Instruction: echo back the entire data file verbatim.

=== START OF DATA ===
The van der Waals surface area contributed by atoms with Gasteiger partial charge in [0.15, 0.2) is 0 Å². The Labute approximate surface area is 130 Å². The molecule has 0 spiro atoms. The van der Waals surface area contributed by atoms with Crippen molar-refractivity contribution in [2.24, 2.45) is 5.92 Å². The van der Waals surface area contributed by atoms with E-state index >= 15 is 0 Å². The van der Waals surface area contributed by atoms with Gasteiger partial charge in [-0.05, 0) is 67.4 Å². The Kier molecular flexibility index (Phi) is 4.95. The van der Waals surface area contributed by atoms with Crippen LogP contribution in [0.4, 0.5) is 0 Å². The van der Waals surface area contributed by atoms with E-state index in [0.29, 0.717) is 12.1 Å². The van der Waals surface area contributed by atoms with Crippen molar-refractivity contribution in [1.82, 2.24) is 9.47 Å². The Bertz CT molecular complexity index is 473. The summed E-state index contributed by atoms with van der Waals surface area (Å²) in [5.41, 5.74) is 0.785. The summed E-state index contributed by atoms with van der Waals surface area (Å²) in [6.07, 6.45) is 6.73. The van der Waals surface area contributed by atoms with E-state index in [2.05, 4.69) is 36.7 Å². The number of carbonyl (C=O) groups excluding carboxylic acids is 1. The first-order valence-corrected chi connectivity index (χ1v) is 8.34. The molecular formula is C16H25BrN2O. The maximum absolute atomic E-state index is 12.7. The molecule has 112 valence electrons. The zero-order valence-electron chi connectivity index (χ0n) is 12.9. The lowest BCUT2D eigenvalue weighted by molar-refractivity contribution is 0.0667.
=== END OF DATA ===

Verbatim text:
The van der Waals surface area contributed by atoms with Gasteiger partial charge in [0.15, 0.2) is 0 Å². The Labute approximate surface area is 130 Å². The molecule has 0 spiro atoms. The van der Waals surface area contributed by atoms with Crippen molar-refractivity contribution in [2.24, 2.45) is 5.92 Å². The van der Waals surface area contributed by atoms with E-state index >= 15 is 0 Å². The van der Waals surface area contributed by atoms with Gasteiger partial charge in [-0.05, 0) is 67.4 Å². The Kier molecular flexibility index (Phi) is 4.95. The van der Waals surface area contributed by atoms with Crippen LogP contribution in [0.4, 0.5) is 0 Å². The van der Waals surface area contributed by atoms with E-state index in [0.29, 0.717) is 12.1 Å². The van der Waals surface area contributed by atoms with Crippen molar-refractivity contribution in [1.82, 2.24) is 9.47 Å². The Bertz CT molecular complexity index is 473. The summed E-state index contributed by atoms with van der Waals surface area (Å²) in [5.41, 5.74) is 0.785. The summed E-state index contributed by atoms with van der Waals surface area (Å²) in [6.07, 6.45) is 6.73. The van der Waals surface area contributed by atoms with E-state index in [2.05, 4.69) is 36.7 Å². The number of carbonyl (C=O) groups excluding carboxylic acids is 1. The first-order valence-corrected chi connectivity index (χ1v) is 8.34. The molecular formula is C16H25BrN2O. The maximum absolute atomic E-state index is 12.7. The molecule has 112 valence electrons. The zero-order valence-electron chi connectivity index (χ0n) is 12.9. The lowest BCUT2D eigenvalue weighted by molar-refractivity contribution is 0.0667.